I’ve had some back and forth with a few readers following my negative assessment of an “educational” piece posted on a high-res audio site written by an esteemed member of the audiophile press. You can read the piece and the comments by clicking here. In its simplest form, the issue is whether adding 8 additional bits to each of the sample values in a PCM system increases the “resolution” of the system by providing more discrete values over the same total audio signal OR do the additional discrete values provide greater dynamic range by extending the range of the system.
I’ve read the case for the former position before. I try to point out to those claiming more “volume levels” is similar to more pixels making an image more realistic are making the wrong analogy. Digital audio doesn’t work like that. But I’ve been unable to make the facts clear through my posts and follow up comments.
So I went to my digital expert…I sent a comment or two off to John Siau, the chief designer and principal at Benchmark Media. This is the guy that has mastered electrical engineering (analog and digital) and the art AND science of designing what I believe is some of the finest audio equipment on the planet…regardless of cost (and no, there ads on my site are not paid!). The DAC2 HGC is among the finest digital to analog converters I’ve ever heard and I’m looking forward to auditioning the new AHB2 power amplifier.
After a day of waiting, John (who is a very busy guy) wrote me back with a detailed explanation of the issue. He even made the subject into an article, which he posted to the Benchmark site (click here to read the entire article). Here’s the concluding paragraph of his piece:
“24-bit word lengths provide a very efficient method of improving the noise performance of digital systems. When dither is properly applied, there is no advantage to long word lengths other than noise. All quantization errors in a properly dithered digital system produce a random noise signal. Properly dithered digital systems have infinite amplitude resolution. Long word lengths do not improve the “resolution” of digital systems, they only improve the noise performance.”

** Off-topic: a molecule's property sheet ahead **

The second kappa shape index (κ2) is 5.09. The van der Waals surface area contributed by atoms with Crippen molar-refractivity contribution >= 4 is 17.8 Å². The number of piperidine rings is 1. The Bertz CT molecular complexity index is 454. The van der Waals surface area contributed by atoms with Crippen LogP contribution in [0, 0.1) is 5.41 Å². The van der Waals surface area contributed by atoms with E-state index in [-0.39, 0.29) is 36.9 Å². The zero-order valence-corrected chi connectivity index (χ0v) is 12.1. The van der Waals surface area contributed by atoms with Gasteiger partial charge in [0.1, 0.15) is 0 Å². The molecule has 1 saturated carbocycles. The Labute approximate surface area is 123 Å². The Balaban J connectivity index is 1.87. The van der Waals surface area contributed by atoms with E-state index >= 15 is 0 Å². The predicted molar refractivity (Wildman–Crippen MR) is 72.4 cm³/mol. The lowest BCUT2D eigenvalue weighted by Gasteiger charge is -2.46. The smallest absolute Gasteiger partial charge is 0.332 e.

The article is an excellent and very detailed survey of digital encoding and the impact of increasing word lengths and sample rates. I was particularly impressed with the very thoughtful way he opened up the piece with an analysis of bit length in digitizing system. He states:
“Every added bit decreases the system noise by about 6 dB when measured over the entire Nyquist bandwidth of the digital system. The Nyquist bandwidth is equal to 1/2 of the sample rate and it defines the absolute limits of the frequencies that can be conveyed by a digital system. We can improve the audio-band SNR by increasing the word length, by increasing the sample rate, or by increasing both. In all cases, a properly dithered digital system has infinite amplitude resolution (just like any analog system). When properly dithered, the errors produced by digital quantization produce nothing other than white noise! This surprising fact is poorly understood by many.”
This is basically what I’ve been teaching for many years to my students…but I’ve been doing it in reverse. When John says “every added bit decreases the system noise by about 6 dB”, he’s saying the same thing as “for every 1-bit we achieve about 6 dB of signal to noise ratio in the system”.
It’s the end result that matters…it’s not really important in understanding the benefits of higher sample rates or longer word in technical terms. The superiority of a high-resolution PCM-based audio recording over analog technologies and the DSD format are a lower noise floor, more accurate reproduction of an extended frequency response, lower distortion, and ease of use.
I encourage everyone to read John’s excellent article. He’s an expert and writes without the excessive marketing spin that populates so many authoritative “white papers”.
I hope this puts this issue to rest. Although, when I get a moment back in LA, I may create some illustrations to accompany his article.